f a i t h * i n * f i c t i o n: Day 2 of <em>The DaVinci Code</em>, in Which I Complain About Albinos

f a i t h * i n * f i c t i o n

Tuesday, January 06, 2004

Day 2 of The DaVinci Code, in Which I Complain About Albinos

No book is without its flaws. On a day in which I’m feeling particularly punchy I might even suggest that 1 and 2 Chronicles get a wee bit tedious, but I don’t think I’d get very far with that argument, so I’ll let it drop before lightning bolts begin flying. The DaVinci Code certainly has no divine authorship, so I think we can take a look at a few of the things that kept me from enjoying it as fully.

Four Not-So-Admirable Things in The DaVinci Code

1. Exposition — Almost exactly half way through this book all the running around, albino gunplay, code-breaking, and art-threatening come to a halt for three people (two of whom have Ph.D’s in insane fields) to chat so that the third person (our stand-in) can get caught up. Page count? A good portion of 44 pages—or 10% of the book! Most well-researched thrillers (techno or otherwise) have a tendency to fall into this trap because the plot ends up hinging on some arcane bit of the research but some writers tackle the problem better than others. Michael Crichton is notorious for this techno-babble but in Jurassic Park he made the conciliatory gesture of relegating his meanderings on chaos theory to their own chapters so that, if you were like me, you could simply skip them without missing a beat. Dan Brown, who had been doing a fairly nice job of filling us in on the fly, simply wore down, I suppose, and bit his exposition off in one chunk. His choice. Personally, the book waned for me after those chapters.

2. Sketchy Motivation — Like actors preparing for a role, writers need to understand their character’s motivations in making nearly any decision. Readers will then judge these motivations and believe (or disbelieve) the subsequent actions based on those motivations. Offer a solid enough explanation that fits a character profile and readers will believe even the most difficult decisions. One of the primary backstory plots involves a decision made by Sophie Neveu to not see her grandfather (her only living relative) for 10+ years, nor to even read any of his correspondence because of some supposed atrocity she witnessed. Her secret reason is held in the book for over 300 pages. When we finally hear it, I didn’t buy a word of it. Writers need to be sure that we don’t mistrust the validity of the character choices on which our plots’ hinge.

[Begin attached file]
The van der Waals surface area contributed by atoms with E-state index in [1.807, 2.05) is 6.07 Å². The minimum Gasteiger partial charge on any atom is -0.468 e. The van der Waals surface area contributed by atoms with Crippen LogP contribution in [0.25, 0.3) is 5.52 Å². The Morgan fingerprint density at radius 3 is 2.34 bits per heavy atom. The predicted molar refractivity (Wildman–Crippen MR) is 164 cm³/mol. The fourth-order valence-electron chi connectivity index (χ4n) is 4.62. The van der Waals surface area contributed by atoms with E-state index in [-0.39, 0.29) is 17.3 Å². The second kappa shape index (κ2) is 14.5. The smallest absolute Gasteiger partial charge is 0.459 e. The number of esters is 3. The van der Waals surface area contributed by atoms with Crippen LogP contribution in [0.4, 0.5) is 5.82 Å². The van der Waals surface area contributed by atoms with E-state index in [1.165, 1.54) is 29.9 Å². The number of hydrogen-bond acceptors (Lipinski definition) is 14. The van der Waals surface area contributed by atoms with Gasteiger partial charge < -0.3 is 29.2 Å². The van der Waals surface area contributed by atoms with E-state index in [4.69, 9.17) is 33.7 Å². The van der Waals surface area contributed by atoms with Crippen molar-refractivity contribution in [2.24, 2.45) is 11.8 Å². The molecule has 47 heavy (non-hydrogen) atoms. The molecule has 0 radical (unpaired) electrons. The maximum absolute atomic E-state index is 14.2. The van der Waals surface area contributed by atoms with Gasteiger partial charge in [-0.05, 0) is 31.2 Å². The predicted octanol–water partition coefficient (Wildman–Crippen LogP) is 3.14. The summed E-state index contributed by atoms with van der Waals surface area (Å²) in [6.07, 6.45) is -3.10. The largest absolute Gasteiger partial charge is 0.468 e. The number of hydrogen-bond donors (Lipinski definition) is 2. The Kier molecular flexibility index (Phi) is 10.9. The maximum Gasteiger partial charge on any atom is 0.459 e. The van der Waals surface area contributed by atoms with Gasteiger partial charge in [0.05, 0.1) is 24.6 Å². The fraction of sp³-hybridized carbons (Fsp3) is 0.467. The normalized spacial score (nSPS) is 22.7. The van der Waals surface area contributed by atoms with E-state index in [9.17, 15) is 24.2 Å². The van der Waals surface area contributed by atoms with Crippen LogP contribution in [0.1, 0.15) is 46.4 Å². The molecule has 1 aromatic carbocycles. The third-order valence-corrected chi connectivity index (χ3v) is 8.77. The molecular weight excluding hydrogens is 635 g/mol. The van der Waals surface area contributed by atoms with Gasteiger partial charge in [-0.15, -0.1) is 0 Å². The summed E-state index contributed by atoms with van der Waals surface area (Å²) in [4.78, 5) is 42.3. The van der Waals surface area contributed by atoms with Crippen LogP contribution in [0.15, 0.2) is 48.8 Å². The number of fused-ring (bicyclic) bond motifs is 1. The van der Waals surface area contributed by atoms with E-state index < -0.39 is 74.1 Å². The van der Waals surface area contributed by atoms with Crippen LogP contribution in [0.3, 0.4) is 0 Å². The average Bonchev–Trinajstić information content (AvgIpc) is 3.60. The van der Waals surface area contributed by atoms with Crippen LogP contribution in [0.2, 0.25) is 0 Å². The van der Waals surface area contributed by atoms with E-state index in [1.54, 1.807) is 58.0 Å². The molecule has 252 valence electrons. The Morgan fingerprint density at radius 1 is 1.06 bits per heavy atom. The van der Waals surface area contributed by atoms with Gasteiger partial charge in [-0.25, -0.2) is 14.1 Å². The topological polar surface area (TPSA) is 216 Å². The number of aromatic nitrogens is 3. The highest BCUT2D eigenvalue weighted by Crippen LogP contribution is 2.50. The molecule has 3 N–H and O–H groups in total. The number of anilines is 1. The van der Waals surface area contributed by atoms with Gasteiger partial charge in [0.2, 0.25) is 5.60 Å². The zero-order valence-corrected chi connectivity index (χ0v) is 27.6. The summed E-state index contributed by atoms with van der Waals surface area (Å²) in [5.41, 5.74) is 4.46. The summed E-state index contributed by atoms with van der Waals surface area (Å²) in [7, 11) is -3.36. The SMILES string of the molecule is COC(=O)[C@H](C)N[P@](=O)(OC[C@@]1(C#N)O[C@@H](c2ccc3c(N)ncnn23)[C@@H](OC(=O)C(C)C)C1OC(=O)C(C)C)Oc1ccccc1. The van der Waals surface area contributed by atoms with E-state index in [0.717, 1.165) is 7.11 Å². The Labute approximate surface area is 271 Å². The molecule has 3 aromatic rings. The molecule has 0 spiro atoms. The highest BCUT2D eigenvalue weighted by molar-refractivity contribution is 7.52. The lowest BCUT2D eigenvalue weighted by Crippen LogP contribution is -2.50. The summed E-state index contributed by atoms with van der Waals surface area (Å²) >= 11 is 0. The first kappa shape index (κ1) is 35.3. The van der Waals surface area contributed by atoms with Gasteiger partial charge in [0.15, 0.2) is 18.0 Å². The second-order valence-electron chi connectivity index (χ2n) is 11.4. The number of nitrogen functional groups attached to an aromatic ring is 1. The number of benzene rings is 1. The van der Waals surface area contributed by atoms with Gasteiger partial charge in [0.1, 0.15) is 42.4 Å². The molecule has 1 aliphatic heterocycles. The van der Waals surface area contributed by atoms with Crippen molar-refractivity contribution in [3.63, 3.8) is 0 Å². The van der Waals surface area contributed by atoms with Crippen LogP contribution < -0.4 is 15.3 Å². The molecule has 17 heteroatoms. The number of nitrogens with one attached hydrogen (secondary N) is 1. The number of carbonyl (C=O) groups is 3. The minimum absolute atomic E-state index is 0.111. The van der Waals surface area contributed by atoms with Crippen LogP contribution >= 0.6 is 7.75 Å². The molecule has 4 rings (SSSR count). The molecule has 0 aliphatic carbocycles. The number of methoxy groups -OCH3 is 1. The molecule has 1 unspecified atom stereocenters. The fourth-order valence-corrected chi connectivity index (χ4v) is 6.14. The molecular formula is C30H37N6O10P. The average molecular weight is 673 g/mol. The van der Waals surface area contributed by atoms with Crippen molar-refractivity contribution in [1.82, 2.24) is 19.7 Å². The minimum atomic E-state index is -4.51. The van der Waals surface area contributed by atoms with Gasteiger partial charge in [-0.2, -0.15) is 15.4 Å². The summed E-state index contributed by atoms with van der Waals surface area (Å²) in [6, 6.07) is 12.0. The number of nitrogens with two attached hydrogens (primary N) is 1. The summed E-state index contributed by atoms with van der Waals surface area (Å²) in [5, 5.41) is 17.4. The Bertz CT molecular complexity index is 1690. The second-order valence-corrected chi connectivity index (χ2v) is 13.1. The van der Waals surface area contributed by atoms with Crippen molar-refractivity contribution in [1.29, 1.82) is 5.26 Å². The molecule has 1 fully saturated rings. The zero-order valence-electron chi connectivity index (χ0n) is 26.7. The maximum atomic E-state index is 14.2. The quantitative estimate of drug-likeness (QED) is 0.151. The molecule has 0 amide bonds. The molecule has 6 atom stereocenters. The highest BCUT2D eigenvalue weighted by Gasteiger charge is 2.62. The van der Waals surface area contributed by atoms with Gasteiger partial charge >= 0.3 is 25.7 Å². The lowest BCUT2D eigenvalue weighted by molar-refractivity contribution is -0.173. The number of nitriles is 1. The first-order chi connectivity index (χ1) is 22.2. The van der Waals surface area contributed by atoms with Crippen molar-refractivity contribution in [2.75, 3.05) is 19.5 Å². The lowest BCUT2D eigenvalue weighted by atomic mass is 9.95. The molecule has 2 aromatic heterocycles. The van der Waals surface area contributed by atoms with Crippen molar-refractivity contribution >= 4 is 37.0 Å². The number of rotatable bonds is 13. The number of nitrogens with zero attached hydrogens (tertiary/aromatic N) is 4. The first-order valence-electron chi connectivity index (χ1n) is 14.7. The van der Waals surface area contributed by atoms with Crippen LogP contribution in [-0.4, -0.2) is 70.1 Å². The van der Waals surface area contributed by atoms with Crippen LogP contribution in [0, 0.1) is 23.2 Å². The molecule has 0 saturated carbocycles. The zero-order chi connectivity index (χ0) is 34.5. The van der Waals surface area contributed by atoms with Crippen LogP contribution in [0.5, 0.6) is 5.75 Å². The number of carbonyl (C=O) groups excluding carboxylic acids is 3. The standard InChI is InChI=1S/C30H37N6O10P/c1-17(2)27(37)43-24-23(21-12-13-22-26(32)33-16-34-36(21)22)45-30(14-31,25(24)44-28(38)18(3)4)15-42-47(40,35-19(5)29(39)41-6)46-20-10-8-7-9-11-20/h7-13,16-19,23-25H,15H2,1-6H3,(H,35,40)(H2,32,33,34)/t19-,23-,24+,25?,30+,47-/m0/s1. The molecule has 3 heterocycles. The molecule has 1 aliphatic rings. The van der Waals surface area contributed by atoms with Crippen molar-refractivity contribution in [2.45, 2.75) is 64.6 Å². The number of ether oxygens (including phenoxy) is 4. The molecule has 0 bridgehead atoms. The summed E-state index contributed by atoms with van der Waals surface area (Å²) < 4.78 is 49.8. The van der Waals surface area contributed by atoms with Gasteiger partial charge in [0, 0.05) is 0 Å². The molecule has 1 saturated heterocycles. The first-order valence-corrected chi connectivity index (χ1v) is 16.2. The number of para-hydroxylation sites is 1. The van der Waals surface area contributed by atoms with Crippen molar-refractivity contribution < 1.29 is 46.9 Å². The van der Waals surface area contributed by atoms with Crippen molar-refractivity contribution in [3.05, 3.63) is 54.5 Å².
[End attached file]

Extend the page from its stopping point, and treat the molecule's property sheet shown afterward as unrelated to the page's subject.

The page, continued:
3. Albinos They don’t make the best assassins. They tend to stand out, particularly when garbed as monks with barbed straps gouging chunks of flesh out of their thighs. Anyway, I didn’t particularly mind Silas the Killer Albino Monk but I don’t recommend you try and work such a thing into your writing. (Also, it's apparently becoming a cliche to use an albino villain. Who knew?)

4. Character Arcs — In the end, The DaVinci Code isn’t going to stay with me other than a few scattered facts about the history of Leonardo himself. Why? Because Brown’s focus (as I said yesterday) was constructing, almost mechanically with building blocks made up of his research, a plot that allows him to talk about his theories on church history. His characters, Robert Langdon and Sophie Neveu, are pawns or mouth-pieces only. They don’t grow or change. One has beliefs he finds out are true; the other learns things she believes. Emotional conflict is negligible. I had a fun time reading the book, but the story ended when I turned the last page.

A lot of popular fiction does that. It sacrifices fulfilling characters and emotional resonance for expediency in spinning out its plot. Literary fiction, meanwhile, oftentimes decides that plot is something only for comic books and that characterization is all we need. Obviously something’s got to give.

We’ll get into this more tomorrow in our discussion of “popular fiction”. I will say, though, that there are writers out there who span the fields. Writers who write rip-roaring tales that satisfy the most persnickety of readers. These are some of my favorite books and one’s I’d recommend to anyone. Come back tomorrow to find out more.